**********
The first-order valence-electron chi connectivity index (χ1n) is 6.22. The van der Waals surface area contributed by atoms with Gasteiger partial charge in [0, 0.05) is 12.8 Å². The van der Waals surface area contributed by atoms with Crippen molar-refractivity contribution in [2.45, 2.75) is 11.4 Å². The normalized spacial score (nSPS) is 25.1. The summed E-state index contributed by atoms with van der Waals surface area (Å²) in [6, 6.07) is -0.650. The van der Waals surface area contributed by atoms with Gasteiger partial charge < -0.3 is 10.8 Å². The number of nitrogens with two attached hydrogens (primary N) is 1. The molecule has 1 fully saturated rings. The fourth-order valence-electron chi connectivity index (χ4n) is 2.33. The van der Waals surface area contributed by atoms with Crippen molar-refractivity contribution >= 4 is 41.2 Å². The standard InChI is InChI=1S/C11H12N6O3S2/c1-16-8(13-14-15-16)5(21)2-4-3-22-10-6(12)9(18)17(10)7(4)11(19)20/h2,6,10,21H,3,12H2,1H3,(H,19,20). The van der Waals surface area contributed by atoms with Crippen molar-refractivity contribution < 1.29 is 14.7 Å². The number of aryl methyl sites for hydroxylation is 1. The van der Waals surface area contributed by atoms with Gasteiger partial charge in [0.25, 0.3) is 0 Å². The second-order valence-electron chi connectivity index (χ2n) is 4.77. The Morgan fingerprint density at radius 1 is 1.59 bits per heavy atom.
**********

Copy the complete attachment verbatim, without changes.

The first-order valence-electron chi connectivity index (χ1n) is 6.22. The van der Waals surface area contributed by atoms with Gasteiger partial charge in [0, 0.05) is 12.8 Å². The van der Waals surface area contributed by atoms with Crippen molar-refractivity contribution in [2.45, 2.75) is 11.4 Å². The normalized spacial score (nSPS) is 25.1. The summed E-state index contributed by atoms with van der Waals surface area (Å²) in [6, 6.07) is -0.650. The van der Waals surface area contributed by atoms with Gasteiger partial charge < -0.3 is 10.8 Å². The number of nitrogens with two attached hydrogens (primary N) is 1. The molecule has 1 fully saturated rings. The fourth-order valence-electron chi connectivity index (χ4n) is 2.33. The van der Waals surface area contributed by atoms with Crippen molar-refractivity contribution >= 4 is 41.2 Å². The standard InChI is InChI=1S/C11H12N6O3S2/c1-16-8(13-14-15-16)5(21)2-4-3-22-10-6(12)9(18)17(10)7(4)11(19)20/h2,6,10,21H,3,12H2,1H3,(H,19,20). The van der Waals surface area contributed by atoms with Crippen molar-refractivity contribution < 1.29 is 14.7 Å². The number of aryl methyl sites for hydroxylation is 1. The van der Waals surface area contributed by atoms with Gasteiger partial charge in [0.25, 0.3) is 0 Å². The second-order valence-electron chi connectivity index (χ2n) is 4.77. The Morgan fingerprint density at radius 1 is 1.59 bits per heavy atom.